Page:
ICANN’s outgoing Ombudsman fired a parting shot at his former employer last week with a scathing analysis of its rejection of .gay as a community gTLD.
ICANN should reject the decisions of two independent Economist Intelligence Unit panels, which found that Dotgay LLC’s application for .gay did not meet the strict definition of “community” under ICANN rules, LaHatte wrote.
“This is the time to recognise that even if the EIU evaluation did not achieve the appropriate number of points, that the community is real, does need protection and should be supported,” he wrote.
The EIU is responsible for conducting Community Priority Evaluations for applicants who claim to be representing communities.
Its decisions have been unpredictable and to a degree inconsistent, but both times its panels looked at Dotgay’s .gay, they scored the application lower than the 14 out of 16 points required to pass the CPE.
Winning a CPE generally means you get the gTLD in question. Losing means you have to go to auction against competing applicants.
In the case of .gay, the other applicants are Top Level Design, Minds + Machines and Rightside.
Nobody’s ever said that there’s no such thing as a gay community, they’ve just said there’s no such thing as a gay Community (big C) as defined by Dotgay LLC.
LaHatte’s recommendation does not delve into the nitty-gritty of the scoring process, but seems to criticize the system — and the flawed Request for Reconsideration system Dotgay has thrice unsuccessfully invoked — as “inadequate”. He wrote:
The role of the ombudsman is to deal with issues of fairness, and this encompasses issues such as respect for diversity and support for all parts of our community. Sometimes the mechanisms which we have put together to resolve challenges are simply inadequate…
But the issue that I want to emphasise in this recommendation is that it has always been open to ICANN to reject an EIU recommendation, especially when public interest considerations are involved. What is needed is to take a bold approach and demonstrate to the ICANN community, but also much more widely, to the world of Internet users, that ICANN has a commitment to principles of international law (see Article IV of the Bylaws), including human rights, fairness, and transparency.
The board will be very aware of the human rights initiatives undertaken in the light of the IANA transition and the careful evaluation of the accountability processes. But sometimes it is necessary to take a view which evaluates whether the decision taken corresponds with the bylaws and articles of incorporation. That view should be that ICANN supports the gay community and recognises that there is a community which requires protection and recognition, which has been marginalized, threatened and attacked, and which should be considered a genuine community notwithstanding the EIU recommendation.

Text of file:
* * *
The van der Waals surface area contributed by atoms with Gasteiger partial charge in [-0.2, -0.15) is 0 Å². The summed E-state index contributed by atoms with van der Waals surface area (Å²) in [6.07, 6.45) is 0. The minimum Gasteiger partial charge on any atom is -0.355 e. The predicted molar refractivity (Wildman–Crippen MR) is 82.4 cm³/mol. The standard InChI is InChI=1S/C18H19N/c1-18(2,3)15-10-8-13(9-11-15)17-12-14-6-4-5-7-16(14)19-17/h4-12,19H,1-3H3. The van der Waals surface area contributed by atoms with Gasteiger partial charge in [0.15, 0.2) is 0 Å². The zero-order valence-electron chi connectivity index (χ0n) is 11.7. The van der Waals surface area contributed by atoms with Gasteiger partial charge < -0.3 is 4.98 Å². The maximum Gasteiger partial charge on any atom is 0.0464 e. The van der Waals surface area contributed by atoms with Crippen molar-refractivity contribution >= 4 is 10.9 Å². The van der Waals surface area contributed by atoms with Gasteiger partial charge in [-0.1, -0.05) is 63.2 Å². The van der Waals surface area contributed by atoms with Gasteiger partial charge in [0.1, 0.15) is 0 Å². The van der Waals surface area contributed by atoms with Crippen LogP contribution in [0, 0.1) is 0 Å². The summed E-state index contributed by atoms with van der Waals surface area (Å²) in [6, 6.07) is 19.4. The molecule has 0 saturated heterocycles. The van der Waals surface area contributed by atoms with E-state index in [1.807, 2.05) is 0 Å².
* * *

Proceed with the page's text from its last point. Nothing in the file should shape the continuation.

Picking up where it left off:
He’s basically calling on ICANN’s board to cast aside the rules and previous practice in this particular instance and instead make a political statement, in my reading of the recommendation.
I don’t think ICANN will do that.
On a couple of occasions when Dotgay has suffered an ICANN-induced setback in the past, ICANN has put out statements reminding everyone that there will be a .gay, they only question is who runs it.
Because Dotgay filed a community application, it would be obliged to make .gay a restricted space. Its application talks about registrants having to be approved as eligible before they register.
But it also would have the strictest measures in place to address homophobia and harassment — something the other applicants may, but have not formally committed, to implement.
Verisign has emerged as the likely winner of the .web gTLD auction, which closed on Thursday with a staggering $135 million winning bid.
The shell company Nu Dot Co LLC was the prevailing applicant in the auction, which ran for 23 rounds over two days.
Just hours after the auction closed, Domain Name Wire scooped that Verisign had quietly informed investors that it has committed to pay $130 million for undisclosed “contractual rights”.